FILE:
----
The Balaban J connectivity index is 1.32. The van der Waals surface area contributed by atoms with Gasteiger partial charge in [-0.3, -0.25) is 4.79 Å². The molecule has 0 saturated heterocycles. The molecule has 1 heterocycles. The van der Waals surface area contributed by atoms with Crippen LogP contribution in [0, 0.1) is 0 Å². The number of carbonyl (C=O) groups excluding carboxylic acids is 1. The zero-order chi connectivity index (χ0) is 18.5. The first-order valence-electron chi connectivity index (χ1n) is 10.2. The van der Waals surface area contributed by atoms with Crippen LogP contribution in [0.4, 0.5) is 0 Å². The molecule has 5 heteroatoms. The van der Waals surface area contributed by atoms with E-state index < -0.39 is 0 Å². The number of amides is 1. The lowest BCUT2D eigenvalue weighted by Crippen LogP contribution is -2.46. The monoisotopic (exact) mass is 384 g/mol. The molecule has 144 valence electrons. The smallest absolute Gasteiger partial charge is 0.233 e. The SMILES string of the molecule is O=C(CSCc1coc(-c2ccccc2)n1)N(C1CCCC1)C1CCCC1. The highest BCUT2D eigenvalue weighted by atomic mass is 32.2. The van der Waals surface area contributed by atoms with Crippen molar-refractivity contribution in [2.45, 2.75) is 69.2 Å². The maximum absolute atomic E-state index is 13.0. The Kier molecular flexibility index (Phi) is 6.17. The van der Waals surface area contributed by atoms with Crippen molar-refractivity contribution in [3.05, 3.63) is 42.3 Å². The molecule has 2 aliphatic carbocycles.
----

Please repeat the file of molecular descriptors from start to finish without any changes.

The Balaban J connectivity index is 1.32. The van der Waals surface area contributed by atoms with Gasteiger partial charge in [-0.3, -0.25) is 4.79 Å². The molecule has 0 saturated heterocycles. The molecule has 1 heterocycles. The van der Waals surface area contributed by atoms with Crippen LogP contribution in [0, 0.1) is 0 Å². The number of carbonyl (C=O) groups excluding carboxylic acids is 1. The zero-order chi connectivity index (χ0) is 18.5. The first-order valence-electron chi connectivity index (χ1n) is 10.2. The van der Waals surface area contributed by atoms with Crippen LogP contribution in [0.4, 0.5) is 0 Å². The molecule has 5 heteroatoms. The van der Waals surface area contributed by atoms with E-state index < -0.39 is 0 Å². The number of amides is 1. The lowest BCUT2D eigenvalue weighted by Crippen LogP contribution is -2.46. The monoisotopic (exact) mass is 384 g/mol. The molecule has 144 valence electrons. The smallest absolute Gasteiger partial charge is 0.233 e. The SMILES string of the molecule is O=C(CSCc1coc(-c2ccccc2)n1)N(C1CCCC1)C1CCCC1. The highest BCUT2D eigenvalue weighted by atomic mass is 32.2. The van der Waals surface area contributed by atoms with Crippen molar-refractivity contribution in [2.45, 2.75) is 69.2 Å². The maximum absolute atomic E-state index is 13.0. The Kier molecular flexibility index (Phi) is 6.17. The van der Waals surface area contributed by atoms with Crippen molar-refractivity contribution in [3.05, 3.63) is 42.3 Å². The molecule has 2 aliphatic carbocycles.